The following is a contrived example of a potential code smell that I've repeatedly encountered when implementing a GUI with which instances of a class created by letting the user fill out a form. The question is if the pattern I use is correct, or if there is a better way.

The app's core logic contains a class Data that is initialized with a Dict (among other things):

class Data:
    def __init__(self, stuff: Dict, *args, **kwargs) -> None:
        self.stuff = stuff
        # ...

The attribute self.things is read-only. Note that __init__ has other arguments, which are used to set other attributes of Data.

The main use-case is that raw is read from a .json file:

with open(path, 'r') as f:
    raw = f.read()
stuff = json.loads(raw)
data = Data(stuff, ...)

Instances of Data may be created using a UI form, in which the user enters a filesystem path (from which raw is read) and the other parameters of __init__. The instances should also be managed by the app's UI; when the app is closed, the Data instances should be serialized, saved, and later loaded again. Out of the potentially very large database of Data objects, only very few are required at the same time.

To prevent massive data duplication (let's say the file at path is very large, and potentially used by many Data objects) and to allow editing the Data instances by changing the path that the raw parameter is read from, the file path should be saved, not the data itself.

This means that the Data instances themselves cannot be serialized. Instead, I've opted to use an intermediate class

class DataInfo:
    def __init__(self, path: str, *args, **kwargs) -> None:
        self.path = path
        # Store everything in attributes...

    def deploy(self) -> Data:
        with open(path, 'r') as f:
            raw = f.read()
        stuff = json.loads(raw)
        data = Data(stuff, ...)
        return data

The instances of this class are used to store the initialization args for Data, and on DataInfo instances are serialized/loaded. Once the Data object is actually required (remember that only very few of the instances are required at each moment), it is constructed by calling deploy.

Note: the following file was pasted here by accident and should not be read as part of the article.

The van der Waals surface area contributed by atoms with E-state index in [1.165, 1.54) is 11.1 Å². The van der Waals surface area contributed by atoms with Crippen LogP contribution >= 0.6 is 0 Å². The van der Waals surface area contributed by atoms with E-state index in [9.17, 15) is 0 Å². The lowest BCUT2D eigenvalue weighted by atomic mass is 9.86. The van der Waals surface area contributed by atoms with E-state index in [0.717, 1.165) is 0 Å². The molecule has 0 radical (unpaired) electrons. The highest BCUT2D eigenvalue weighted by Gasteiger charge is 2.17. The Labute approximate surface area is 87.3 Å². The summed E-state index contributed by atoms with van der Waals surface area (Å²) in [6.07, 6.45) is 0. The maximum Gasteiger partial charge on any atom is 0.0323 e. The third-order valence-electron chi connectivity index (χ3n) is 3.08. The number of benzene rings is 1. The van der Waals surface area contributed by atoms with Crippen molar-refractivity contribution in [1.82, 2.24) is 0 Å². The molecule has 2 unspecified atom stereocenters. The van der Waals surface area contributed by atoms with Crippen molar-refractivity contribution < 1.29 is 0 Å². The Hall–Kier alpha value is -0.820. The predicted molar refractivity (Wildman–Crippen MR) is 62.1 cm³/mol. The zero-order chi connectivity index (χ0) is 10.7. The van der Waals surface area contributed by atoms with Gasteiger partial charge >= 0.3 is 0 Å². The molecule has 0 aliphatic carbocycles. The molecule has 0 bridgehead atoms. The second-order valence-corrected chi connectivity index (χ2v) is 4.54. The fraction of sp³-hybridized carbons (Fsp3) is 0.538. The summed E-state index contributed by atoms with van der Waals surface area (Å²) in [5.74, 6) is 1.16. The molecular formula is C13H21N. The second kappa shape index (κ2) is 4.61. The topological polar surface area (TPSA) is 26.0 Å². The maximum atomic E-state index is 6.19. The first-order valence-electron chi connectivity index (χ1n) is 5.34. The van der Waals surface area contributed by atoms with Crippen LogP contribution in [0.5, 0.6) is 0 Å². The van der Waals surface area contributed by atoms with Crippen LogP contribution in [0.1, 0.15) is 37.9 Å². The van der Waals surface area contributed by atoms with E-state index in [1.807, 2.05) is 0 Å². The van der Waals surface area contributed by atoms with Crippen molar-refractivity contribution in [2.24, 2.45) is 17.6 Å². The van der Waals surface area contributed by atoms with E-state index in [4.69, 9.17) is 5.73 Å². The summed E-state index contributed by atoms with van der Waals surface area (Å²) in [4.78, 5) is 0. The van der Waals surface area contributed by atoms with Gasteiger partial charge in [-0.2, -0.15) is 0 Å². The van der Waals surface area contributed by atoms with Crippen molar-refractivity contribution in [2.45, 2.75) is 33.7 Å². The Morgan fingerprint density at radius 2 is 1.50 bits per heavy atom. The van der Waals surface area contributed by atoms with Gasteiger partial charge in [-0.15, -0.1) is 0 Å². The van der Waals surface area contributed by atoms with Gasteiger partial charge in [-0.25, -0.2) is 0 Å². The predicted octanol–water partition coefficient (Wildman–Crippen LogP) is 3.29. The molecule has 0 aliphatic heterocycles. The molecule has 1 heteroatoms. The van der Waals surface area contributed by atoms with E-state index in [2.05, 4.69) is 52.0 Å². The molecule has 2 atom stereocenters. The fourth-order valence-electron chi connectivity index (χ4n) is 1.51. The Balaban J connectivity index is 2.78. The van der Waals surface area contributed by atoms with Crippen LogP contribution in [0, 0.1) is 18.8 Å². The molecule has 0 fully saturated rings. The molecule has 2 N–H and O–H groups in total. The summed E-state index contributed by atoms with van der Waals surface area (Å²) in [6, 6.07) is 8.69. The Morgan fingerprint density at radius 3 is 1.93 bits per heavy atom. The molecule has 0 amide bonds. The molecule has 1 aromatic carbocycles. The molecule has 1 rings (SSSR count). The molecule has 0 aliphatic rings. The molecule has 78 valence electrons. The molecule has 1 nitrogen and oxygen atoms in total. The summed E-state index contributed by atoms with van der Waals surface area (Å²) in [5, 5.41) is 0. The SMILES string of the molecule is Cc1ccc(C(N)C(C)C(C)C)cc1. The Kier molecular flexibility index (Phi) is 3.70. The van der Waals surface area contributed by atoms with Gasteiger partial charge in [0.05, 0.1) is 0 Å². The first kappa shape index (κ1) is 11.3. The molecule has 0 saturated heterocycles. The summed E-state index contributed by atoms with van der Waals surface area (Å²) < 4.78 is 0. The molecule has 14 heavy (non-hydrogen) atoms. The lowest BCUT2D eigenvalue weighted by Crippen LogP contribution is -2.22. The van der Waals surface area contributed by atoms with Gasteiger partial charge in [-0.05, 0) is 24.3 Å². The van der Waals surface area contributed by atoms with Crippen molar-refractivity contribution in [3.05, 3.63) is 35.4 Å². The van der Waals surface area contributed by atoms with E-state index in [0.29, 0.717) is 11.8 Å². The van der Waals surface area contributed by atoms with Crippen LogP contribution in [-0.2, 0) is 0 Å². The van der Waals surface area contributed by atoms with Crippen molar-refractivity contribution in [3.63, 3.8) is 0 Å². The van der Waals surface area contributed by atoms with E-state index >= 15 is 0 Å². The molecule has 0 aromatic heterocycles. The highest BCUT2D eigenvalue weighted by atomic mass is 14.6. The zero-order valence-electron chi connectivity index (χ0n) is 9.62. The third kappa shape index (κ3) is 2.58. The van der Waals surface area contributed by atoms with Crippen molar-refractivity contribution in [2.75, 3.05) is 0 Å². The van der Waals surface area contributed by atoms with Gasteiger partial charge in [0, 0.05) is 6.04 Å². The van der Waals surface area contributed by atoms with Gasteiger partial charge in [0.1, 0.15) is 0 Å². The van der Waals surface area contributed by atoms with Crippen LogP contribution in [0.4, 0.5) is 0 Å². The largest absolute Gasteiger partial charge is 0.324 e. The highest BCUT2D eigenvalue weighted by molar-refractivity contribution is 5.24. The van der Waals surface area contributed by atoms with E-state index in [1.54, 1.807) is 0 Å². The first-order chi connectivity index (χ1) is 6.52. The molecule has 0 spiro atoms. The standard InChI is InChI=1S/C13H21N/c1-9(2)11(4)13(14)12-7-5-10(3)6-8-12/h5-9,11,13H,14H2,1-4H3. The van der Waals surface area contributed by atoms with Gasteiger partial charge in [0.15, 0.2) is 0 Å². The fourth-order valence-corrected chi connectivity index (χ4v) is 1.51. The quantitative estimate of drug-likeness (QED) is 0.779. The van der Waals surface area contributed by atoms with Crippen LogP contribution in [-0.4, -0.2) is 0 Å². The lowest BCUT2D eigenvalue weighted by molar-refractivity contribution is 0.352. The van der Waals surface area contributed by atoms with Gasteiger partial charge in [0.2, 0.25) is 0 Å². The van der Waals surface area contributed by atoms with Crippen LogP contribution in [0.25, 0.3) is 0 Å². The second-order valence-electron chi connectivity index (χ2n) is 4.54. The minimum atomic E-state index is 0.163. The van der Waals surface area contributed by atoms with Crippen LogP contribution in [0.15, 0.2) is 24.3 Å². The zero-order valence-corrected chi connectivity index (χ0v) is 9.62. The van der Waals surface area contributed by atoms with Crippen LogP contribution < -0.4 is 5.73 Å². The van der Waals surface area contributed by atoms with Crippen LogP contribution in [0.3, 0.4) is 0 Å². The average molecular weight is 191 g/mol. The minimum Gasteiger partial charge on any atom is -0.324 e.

Maybe I'm misjudging this, but this pattern feels slightly awkward. Is this (roughly) the correct pattern for this situation? Does it have a name? Or are there more readable/less intrusive or well-known patterns that solve this problem (by "well-known" I mean something that for, for instance, be suggested in the official Qt documentation)?

  • @DocBrown My bad... Fixed!
    – mkl
    Commented Sep 20, 2020 at 8:30

1 Answer 1


The general strategy (to load the actual data of a Data object only on-demand) seems to be fine. And yes, this has indeed a common name, it is called Lazy Loading.

The way you implemented will surely work. Let me suggest a different approach, though.

My first thought when I saw this design was

  • why can a Data object not simply load it's data on-demand "behind the scenes", automatically, when the data is needed first?

Instead of introducing another class DataInfo which the caller must know and deal with, a Data object might be constructed with a path parameter, and load the related file immediately when the first accessor method is called.

That would abstract the lazy loading completely away from the code which uses the Data objects, so making the usage a little bit simpler.

There may be reasons why you want to keep Data objects separated from the path of their related JSON file. For this case, you may consider to design the solution with a proxy class, where DataProxy has almost the same public interface as Data, holds the path and a reference to a Data object which is lazy-loaded when it is required. As a variant of this, one may make Data itself the proxy, and give the current Data class a different name like DataContainer.

IMHO there is not enough context in the question to judge if any of these approaches is really simpler or easier to handle than your current approach. But I am sure you can evaluate by yourself if they will bring you any benefits for your system.

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